Show simple item record Hamilton, Neil Allen en_US 2012-05-22T21:06:21Z 2012-05-22T21:06:21Z 1986 en_US
dc.identifier ocm72775048 en_US
dc.description.abstract Changes in the structure of agriculture have made producers more vulnerable to fluctuations in exchange rates, interest rates and inflation rates. The aforementioned variables are interrelated, as well as being jointly influenced by the Bank of Canada's monetary policy. The simultaneous adjustments which occur as a result of a shift in monetary policy affect each subsector of the economy in a different way. This study gives special consideration to the wheat producing sector due to its relative importance within the Canadian economy. Throughout this thesis, net revenue is used as welfare measure. From a policy standpoint, it is important to determine how a change in Canada's monetary policy will impact on the net revenue (welfare) of individual wheat producers. In pursuing this goal, four specific objectives were outlined. These include: (1) to examine the theoretical relationship between monetary variables and the Canadian wheat industry; (2) to build a model which can be used to estimate the impact of monetary shocks; (3) to use the model to simulate how net revenue is affected by changes in monetary policy; and (4) to analyze the simulated results in order to provide policy prescriptions. The estimated models are used to simulate how net revenue reacts to four different monetary policies. These include: a change in the size of the money supply; and change in the growth rate of the money supply; as well as a change in the Bank of Canada's target interest rate and target exchange rate. In each scenario, the chain of events begins with a manipulation of the money supply, which in turn affects the interest rate, the Cdn./U.S. exchange rate and the domestic inflation rate. The results of the study suggest that in the short run there is a positive relationship between the net revenue of individual wheat producers and changes in the money supply. Monetary policies which lead to an increase in the money supply exert a negative pressure on interest rates while at the same time causing the Cdn./U.S. exchange rate and the domestic inflation rate to rise. When the underlying relationships are examined, net revenue is found to be negatively related to interest rates and positively related to movements in the Cdn./U.S. exchange rate. The manner in which domestic wheat prices react to a change in the Cdn./U.S. exchange rate overshadows the impacts which interest and inflation rates exert on the cost of producing wheat. Out of the four scenarios which were tested, a 1 percent change in the Bank of Canada's target interest rate produced the greatest change in a wheat producer's net revenue. Adjusting the growth rate of the money supply by 1 percent accounts for the second largest response. The third and fourth largest reactions are produced by a 1 percent change in the target exchange rate an a 1 percent change in the level of the money supply, respectively. It is important to consider all of the implications which arise from a change in monetary policy. Examining the problem from a partial equilibrium setting may shed some light on how exchange rates affect export prices, or how interest rates impact on production costs, but tells us relatively little about how a producer's overall net revenue position is affected. This study attempts to bridge the macro-micro gap by outlining a model which is capable of assessing the microeconomic impacts which result from a particular change in monetary policy. en_US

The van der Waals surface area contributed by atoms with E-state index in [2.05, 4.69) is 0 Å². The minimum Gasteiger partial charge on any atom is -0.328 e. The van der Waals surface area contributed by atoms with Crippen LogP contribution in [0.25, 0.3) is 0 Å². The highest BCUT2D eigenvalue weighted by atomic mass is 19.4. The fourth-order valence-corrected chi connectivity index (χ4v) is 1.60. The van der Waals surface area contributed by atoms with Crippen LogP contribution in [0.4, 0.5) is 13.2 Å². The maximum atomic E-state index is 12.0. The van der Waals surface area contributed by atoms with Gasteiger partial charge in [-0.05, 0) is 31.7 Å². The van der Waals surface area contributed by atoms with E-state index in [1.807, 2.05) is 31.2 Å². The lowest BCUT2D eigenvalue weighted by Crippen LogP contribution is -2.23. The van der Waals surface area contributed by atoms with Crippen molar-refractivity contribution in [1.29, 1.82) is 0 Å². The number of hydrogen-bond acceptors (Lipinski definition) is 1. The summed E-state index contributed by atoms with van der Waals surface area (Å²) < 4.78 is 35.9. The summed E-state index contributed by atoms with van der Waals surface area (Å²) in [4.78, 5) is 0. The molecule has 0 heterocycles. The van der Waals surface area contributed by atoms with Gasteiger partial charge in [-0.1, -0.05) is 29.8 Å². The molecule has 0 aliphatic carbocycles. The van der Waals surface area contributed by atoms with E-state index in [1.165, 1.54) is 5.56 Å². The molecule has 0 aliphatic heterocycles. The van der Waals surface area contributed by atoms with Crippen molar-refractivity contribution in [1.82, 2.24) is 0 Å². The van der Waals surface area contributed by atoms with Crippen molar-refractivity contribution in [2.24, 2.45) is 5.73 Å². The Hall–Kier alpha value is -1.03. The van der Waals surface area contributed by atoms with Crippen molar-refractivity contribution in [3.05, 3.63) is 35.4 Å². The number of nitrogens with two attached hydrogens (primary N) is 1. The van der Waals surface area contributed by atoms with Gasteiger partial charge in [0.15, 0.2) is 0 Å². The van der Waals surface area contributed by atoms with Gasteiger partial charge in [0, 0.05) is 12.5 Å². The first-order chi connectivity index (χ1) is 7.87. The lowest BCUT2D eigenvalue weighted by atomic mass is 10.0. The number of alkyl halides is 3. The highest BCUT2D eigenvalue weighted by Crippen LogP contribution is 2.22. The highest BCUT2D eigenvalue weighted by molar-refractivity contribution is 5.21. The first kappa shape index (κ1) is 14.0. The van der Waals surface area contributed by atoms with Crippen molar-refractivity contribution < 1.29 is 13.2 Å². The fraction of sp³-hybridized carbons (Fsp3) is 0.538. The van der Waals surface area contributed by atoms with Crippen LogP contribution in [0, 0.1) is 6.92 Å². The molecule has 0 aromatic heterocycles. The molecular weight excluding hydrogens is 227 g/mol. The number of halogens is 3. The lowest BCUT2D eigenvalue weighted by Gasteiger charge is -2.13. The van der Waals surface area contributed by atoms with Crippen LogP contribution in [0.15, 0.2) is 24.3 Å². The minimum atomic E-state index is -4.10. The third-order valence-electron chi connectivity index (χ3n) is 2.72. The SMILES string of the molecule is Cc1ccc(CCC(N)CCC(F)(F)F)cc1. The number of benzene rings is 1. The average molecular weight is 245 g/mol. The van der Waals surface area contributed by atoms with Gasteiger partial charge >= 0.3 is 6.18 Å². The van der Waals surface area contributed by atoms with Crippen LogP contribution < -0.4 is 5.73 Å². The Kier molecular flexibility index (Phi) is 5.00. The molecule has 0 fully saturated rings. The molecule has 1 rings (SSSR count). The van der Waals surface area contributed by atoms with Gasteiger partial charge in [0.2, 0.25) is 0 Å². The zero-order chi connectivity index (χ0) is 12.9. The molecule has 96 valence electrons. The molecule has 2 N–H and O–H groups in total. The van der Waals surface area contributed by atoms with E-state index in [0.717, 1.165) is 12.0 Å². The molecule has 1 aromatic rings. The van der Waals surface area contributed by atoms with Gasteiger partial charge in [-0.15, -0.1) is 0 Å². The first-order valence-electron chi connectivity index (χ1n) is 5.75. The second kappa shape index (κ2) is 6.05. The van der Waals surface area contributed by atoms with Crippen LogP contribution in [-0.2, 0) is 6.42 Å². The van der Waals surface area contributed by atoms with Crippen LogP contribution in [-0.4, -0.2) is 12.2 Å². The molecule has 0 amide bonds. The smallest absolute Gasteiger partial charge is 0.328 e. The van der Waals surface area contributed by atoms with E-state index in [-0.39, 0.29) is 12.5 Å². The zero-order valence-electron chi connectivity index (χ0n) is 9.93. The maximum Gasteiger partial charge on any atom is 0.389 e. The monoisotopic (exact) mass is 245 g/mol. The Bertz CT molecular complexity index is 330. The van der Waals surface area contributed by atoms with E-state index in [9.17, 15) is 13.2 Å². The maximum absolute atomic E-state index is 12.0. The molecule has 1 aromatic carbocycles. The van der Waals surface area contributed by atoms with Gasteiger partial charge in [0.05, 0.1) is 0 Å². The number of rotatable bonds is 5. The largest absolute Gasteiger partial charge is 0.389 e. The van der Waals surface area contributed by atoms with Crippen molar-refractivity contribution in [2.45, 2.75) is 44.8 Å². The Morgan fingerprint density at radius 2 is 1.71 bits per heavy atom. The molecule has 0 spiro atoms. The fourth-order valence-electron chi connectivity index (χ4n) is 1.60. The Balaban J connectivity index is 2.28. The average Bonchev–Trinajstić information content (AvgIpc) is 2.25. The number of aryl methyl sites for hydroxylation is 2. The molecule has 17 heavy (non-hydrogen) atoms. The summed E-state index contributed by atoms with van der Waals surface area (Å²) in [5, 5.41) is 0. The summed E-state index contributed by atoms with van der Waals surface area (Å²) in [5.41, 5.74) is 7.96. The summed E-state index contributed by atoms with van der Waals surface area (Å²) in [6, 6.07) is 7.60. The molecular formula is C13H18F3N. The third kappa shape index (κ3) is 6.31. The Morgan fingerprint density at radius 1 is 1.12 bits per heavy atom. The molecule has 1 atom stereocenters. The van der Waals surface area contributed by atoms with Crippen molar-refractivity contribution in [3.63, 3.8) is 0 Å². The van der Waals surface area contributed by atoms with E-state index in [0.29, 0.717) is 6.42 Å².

dc.format.extent x, 223 leaves : en_US
dc.language en en_US
dc.rights en_US
dc.title The effect of monetary policy on the net revenue of Western Canadian wheat producers en_US Agricultural Economics and Farm Management en_US

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